Evening in Conversation With Dorianne Laux

 

                                          Photo by John Campbell

                                          Photo by John Campbell

Biography

Dorianne Laux’s fifth collection, The Book of Men, winner of The Paterson Prize, is available from W.W. Norton. Her fourth book of poems, Facts about the Moon won The Oregon Book Award and was short-listed for the Lenore Marshall Poetry Prize. Laux is also author of Awake (Carnegie Mellon Classic Contemporary) What We Carry (finalist for the National Book Critic’s Circle Award) and Smoke, as well as two fine small press editions, The Book of Women, and Dark Charms, both from Red Dragonfly Press. Co-author of The Poet's Companion: A Guide to the Pleasures of Writing Poetry, she’s the recipient of three Best American Poetry Prizes, a Pushcart Prize, two fellowships from The National Endowment for the Arts and a Guggenheim Fellowship.

Widely anthologized, her work has appeared in the Best of APR, The Norton Anthology of Contemporary Poetry and The Best of the Net. In 2001, she was invited by late Poet Laureate Stanley Kunitz to read at the Library of Congress. Her poems have been translated into French, Spanish, Italian, Korean, Romanian, Dutch, Afrikaans and Brazilian Portuguese, and her selected works, In a Room with a Rag in my Hand, have been translated into Arabic by Camel/Kalima Press. In 2014 singer/songwriter Joan Osborne adapted her poem, “The Shipfitter’s Wife” and set it to music on her newest release, “Love and Hate”. Ce que nous portons (What We Carry,) translated by Helene Cardona, has just been published by Editions du Cygne Press, Paris. She directs the Program in Creative Writing at North Carolina State University and is founding faculty of Pacific University's Low Residency MFA Program.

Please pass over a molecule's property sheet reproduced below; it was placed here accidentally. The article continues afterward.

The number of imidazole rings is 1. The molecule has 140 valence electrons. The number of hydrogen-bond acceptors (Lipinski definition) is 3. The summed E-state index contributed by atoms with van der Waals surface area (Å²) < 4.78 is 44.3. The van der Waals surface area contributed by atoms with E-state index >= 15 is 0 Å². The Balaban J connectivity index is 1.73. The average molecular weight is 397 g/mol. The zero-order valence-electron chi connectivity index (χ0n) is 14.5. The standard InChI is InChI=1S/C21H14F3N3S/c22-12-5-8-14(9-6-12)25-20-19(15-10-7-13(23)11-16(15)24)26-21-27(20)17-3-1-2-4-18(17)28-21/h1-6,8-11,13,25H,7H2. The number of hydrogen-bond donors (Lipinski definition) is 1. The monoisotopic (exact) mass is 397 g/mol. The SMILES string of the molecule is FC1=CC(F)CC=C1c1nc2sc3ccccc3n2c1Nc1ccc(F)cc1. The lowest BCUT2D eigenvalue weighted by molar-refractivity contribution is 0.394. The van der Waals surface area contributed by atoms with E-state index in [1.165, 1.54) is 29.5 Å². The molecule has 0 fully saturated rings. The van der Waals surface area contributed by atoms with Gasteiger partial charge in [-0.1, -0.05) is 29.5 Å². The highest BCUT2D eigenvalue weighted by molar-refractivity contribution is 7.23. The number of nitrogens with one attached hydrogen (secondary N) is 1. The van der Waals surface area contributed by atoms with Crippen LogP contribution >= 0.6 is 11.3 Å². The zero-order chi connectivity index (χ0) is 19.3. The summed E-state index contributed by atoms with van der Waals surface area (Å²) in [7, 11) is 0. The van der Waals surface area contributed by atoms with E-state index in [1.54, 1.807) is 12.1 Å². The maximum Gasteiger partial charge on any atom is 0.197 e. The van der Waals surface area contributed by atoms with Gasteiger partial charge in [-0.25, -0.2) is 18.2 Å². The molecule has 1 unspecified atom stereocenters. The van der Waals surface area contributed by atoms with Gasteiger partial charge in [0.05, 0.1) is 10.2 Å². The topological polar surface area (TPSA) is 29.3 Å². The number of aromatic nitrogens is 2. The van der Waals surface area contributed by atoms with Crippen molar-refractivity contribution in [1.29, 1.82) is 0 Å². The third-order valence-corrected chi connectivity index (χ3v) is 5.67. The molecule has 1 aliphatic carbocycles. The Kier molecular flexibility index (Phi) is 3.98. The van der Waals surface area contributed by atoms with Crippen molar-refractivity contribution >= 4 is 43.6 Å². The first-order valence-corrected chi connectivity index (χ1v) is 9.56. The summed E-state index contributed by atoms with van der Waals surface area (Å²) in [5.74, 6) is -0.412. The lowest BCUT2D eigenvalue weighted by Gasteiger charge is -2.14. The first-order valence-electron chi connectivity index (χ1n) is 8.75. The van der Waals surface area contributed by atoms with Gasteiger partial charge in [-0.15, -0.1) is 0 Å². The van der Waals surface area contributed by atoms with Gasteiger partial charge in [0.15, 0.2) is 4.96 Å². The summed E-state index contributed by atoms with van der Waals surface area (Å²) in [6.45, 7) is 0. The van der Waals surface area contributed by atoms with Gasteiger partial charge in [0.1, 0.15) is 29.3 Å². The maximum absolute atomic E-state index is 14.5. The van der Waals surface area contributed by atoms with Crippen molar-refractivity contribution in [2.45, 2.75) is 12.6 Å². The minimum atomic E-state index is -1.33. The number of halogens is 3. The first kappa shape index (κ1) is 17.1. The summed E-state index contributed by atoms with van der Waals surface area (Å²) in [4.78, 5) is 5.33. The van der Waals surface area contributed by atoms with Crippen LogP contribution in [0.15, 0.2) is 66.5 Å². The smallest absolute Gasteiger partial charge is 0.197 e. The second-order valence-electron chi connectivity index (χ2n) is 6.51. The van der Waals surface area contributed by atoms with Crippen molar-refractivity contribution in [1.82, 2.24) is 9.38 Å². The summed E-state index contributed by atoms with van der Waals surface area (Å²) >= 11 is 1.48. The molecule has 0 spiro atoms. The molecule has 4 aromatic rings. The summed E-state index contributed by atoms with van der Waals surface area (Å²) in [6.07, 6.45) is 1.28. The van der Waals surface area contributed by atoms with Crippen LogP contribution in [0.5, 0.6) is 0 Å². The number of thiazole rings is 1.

You can find out more about Dorianne Laux and her work here

 

"Laux's fifth collection continues in her descriptive, storytelling vein: the at-hand, the matter-of-fact, the day-to-day are rendered in an earnest tone both sensuous and nostalgic. Something of a baby boomer's field guide, this book portrays the legacy of the 1960s from the perspective of one who has survived and must look back on what that decade did and didn't change." —Publisher's Weekly

"Each poem in The Book of Men is a world we pulse in & out of, each makes us aware of a distant music we never paid attention to before, each makes us aware of own bodies, as we hold the book, as we absorb her music, holding the stuff of the world in our hands. The poetry of Dorianne Laux is essential." —Nick Flynn